It was supposed to be a battle of the blockbusters on movie screens all over the United States last weekend (December 20-22) - Star Wars: The Rise of Skywalker versus Cats.

It turned out to be one of the most lopsided match-ups in cinema history.

When the dust settled on the box office figures for opening weekend, the latest Star Wars installment had generated nearly $500 million, while Cats brought in a paltry $6.5 million, which is more than $93 million less than the cost of making the movie.

And while nearly everyone else at the movies was flying alongside Luke Skywalker, my wife and I, and just a handful of people were trying to make sense of a group of felines trying to win a talent show in the back alleys of London.

Despite what you've read from a variety of different sources, Cats is not the worst thing to ever hit the big screen, far from it.

Some of the individual performances were quite good - especially the singing of Jennifer Hudson and Taylor Swift, the dancing of Steven McRae and Francesca Hayward, and the comedy of James Corden and Rebel Wilson.

The problem lies in the origins of Cats itself.

Most of the 33 cats in the film go back to Old Possum's Book of Practical Cats, a 1939 book of poetry by T.S. Eliot, with each poem telling the story of a different cat.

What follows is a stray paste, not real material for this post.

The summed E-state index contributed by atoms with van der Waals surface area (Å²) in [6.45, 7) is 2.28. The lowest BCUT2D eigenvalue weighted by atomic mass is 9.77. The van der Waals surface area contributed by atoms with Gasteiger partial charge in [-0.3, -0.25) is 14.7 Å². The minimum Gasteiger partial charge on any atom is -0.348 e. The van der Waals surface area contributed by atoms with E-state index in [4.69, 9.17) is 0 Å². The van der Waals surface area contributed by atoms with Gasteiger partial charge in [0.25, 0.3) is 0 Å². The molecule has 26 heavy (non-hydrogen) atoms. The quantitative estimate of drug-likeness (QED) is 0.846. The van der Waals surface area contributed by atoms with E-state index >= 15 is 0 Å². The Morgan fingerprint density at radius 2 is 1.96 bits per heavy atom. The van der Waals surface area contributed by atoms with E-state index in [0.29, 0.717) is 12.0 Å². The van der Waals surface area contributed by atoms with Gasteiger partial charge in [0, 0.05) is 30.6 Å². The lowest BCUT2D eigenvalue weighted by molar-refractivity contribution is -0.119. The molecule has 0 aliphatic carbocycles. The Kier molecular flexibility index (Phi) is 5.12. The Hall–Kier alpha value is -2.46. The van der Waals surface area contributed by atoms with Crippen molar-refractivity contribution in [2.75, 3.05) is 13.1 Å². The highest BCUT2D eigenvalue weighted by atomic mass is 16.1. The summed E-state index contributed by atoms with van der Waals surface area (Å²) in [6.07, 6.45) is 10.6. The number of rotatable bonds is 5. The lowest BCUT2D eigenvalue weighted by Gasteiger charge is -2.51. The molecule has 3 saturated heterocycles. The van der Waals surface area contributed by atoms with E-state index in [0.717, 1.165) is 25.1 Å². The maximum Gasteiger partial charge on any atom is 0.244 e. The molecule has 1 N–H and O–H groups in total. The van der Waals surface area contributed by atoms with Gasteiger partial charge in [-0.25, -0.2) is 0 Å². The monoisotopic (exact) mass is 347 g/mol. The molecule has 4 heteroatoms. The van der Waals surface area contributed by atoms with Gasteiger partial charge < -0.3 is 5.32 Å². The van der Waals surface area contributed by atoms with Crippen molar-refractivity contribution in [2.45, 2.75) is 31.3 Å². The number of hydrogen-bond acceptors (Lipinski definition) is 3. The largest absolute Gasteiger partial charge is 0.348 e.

Other cats came from later Eliot works and some were created for the long-running Andrew Lloyd Weber musical, which debuted on London's West End in 1981 and on Broadway in 1982. All tolled, Cats had more than 16,000 combined performances on the stage in those two cities and still ranks as one of the most successful musicals of al-time.

That ragtag collection of stories may have worked on the stage, but at the movies, it comes across more as a series of vignettes, rather than a traditional story with a beginning, middle, and end.

Without the flow of a good storyline and a clear understanding of what is exactly going on, the film is very disjointed at times.

 

The look of the film is both impressive and unnerving.

The computer-generated scenes of old London were great but the appearance of the actors took some getting used to.

Unlike the costumed characters in the stage version, the cast of the 2019 film is sporting 'digital fur', a creation of computer technology. It gives the actors a more realistic appearance, although it is a bit creepy at first.

Bottom line - if you love good singing and are a sucker for an A-list cast, you can do a lot worse.

The good news is you won't have to wait long before Cats is out of theaters and available for you to watch at home.


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